TROILUS AND CRESSIDA
War and lechery at Shakespeare's Globe
A late brooding blackbird feeds her young in the eaves. And below, the Trojan war is played out on stage in Matthew Dunster's inventive production at Shakespeare's Globe.
The place is packed, punters attracted perhaps by Matthew Kelly's Pandarua. It is an arresting performance, holding the stage while preening, plotting, pleading and leading a rousing “Love, love, nothing but love!”
His niece Cressida is a watchable, elfin Laura Pyper, with Paul Stocker, perm and pecs, as her Troilus.
Elsewhere in a large, energetic and sometimes confusing cast of characters there was much muscle, and a little Greek love. The other clown was Paul Hunter's misshapen Thersites.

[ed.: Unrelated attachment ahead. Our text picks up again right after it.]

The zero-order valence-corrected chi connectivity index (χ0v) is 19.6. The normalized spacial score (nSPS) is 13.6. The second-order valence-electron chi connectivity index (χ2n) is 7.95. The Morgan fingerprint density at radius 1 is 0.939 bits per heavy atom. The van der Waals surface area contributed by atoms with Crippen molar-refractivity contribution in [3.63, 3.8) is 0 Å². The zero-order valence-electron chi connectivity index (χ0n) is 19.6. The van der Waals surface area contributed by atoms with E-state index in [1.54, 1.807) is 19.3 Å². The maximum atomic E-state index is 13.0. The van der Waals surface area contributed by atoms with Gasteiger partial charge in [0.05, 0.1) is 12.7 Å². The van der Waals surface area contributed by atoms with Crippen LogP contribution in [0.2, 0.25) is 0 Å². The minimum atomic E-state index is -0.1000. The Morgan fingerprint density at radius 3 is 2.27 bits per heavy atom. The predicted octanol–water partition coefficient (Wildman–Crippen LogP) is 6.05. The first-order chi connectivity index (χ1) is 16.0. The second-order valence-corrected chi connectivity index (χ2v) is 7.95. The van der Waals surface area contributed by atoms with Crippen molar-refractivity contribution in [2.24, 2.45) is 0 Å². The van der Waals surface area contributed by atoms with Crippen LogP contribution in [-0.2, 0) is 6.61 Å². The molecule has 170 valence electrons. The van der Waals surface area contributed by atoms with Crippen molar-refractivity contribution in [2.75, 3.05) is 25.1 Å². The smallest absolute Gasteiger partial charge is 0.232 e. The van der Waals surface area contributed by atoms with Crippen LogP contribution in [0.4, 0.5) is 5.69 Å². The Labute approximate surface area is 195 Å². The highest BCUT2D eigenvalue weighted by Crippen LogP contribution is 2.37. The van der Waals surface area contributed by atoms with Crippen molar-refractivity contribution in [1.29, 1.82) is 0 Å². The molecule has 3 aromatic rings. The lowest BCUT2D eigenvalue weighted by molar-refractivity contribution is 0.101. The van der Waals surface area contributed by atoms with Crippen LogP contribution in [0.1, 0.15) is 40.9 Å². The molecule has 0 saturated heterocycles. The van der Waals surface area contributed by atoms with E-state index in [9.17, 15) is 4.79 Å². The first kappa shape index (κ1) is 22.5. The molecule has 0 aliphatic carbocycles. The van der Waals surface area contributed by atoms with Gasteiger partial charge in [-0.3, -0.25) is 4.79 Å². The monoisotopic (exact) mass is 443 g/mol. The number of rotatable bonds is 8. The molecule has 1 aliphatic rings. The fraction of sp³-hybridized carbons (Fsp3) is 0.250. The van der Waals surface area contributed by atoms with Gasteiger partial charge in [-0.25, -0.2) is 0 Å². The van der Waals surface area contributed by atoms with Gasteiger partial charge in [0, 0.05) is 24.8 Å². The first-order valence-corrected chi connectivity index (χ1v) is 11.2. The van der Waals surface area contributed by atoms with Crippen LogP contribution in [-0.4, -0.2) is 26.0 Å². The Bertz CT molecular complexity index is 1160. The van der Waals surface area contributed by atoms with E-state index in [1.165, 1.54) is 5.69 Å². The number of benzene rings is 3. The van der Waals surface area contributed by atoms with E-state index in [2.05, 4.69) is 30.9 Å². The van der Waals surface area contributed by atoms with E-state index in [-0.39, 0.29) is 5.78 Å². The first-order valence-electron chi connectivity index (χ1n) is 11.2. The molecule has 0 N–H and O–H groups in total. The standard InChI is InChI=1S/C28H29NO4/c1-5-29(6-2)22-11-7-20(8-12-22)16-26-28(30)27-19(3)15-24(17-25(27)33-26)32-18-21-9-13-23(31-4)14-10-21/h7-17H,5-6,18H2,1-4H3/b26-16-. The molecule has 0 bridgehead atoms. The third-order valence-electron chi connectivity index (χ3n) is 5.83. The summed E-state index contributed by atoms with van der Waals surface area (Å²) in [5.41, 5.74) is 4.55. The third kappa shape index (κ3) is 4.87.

The Globe stage was clad in sunbaked clay colours, with a strange ramo around the front, and at the death of Hector, black banners tumble down from the roof.
At the end, Pandarus' mad recapitulation is drowned out by drums, and rhythmic percussion from the whole company replaces the traditional jig.
Photo of Chinna Wodu as Ajax by John Tramper